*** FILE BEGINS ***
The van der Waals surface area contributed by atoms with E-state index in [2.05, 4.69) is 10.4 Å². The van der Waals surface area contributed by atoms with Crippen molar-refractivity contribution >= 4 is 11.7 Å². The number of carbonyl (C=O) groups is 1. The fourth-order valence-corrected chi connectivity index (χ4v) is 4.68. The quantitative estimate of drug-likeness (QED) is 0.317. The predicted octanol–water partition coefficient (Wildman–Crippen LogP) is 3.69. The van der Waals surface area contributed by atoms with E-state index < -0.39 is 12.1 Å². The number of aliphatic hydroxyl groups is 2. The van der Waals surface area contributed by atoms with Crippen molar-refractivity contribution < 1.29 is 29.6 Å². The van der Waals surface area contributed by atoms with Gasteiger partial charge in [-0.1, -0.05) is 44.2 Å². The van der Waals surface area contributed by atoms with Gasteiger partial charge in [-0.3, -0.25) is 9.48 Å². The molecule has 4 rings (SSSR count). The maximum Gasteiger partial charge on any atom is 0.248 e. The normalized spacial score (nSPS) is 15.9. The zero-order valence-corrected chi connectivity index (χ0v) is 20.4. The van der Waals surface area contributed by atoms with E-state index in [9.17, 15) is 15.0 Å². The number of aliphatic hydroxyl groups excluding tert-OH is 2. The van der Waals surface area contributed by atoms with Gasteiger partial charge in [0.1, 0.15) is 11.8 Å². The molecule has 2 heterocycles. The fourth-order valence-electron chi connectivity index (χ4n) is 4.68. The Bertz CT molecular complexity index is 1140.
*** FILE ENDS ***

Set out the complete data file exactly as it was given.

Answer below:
The van der Waals surface area contributed by atoms with E-state index in [2.05, 4.69) is 10.4 Å². The van der Waals surface area contributed by atoms with Crippen molar-refractivity contribution >= 4 is 11.7 Å². The number of carbonyl (C=O) groups is 1. The fourth-order valence-corrected chi connectivity index (χ4v) is 4.68. The quantitative estimate of drug-likeness (QED) is 0.317. The predicted octanol–water partition coefficient (Wildman–Crippen LogP) is 3.69. The van der Waals surface area contributed by atoms with E-state index < -0.39 is 12.1 Å². The number of aliphatic hydroxyl groups is 2. The van der Waals surface area contributed by atoms with Crippen molar-refractivity contribution < 1.29 is 29.6 Å². The van der Waals surface area contributed by atoms with Gasteiger partial charge in [-0.1, -0.05) is 44.2 Å². The van der Waals surface area contributed by atoms with Gasteiger partial charge in [-0.3, -0.25) is 9.48 Å². The molecule has 4 rings (SSSR count). The maximum Gasteiger partial charge on any atom is 0.248 e. The normalized spacial score (nSPS) is 15.9. The zero-order valence-corrected chi connectivity index (χ0v) is 20.4. The van der Waals surface area contributed by atoms with E-state index in [9.17, 15) is 15.0 Å². The number of aliphatic hydroxyl groups excluding tert-OH is 2. The van der Waals surface area contributed by atoms with Gasteiger partial charge in [0.1, 0.15) is 11.8 Å². The molecule has 2 heterocycles. The fourth-order valence-electron chi connectivity index (χ4n) is 4.68. The Bertz CT molecular complexity index is 1140.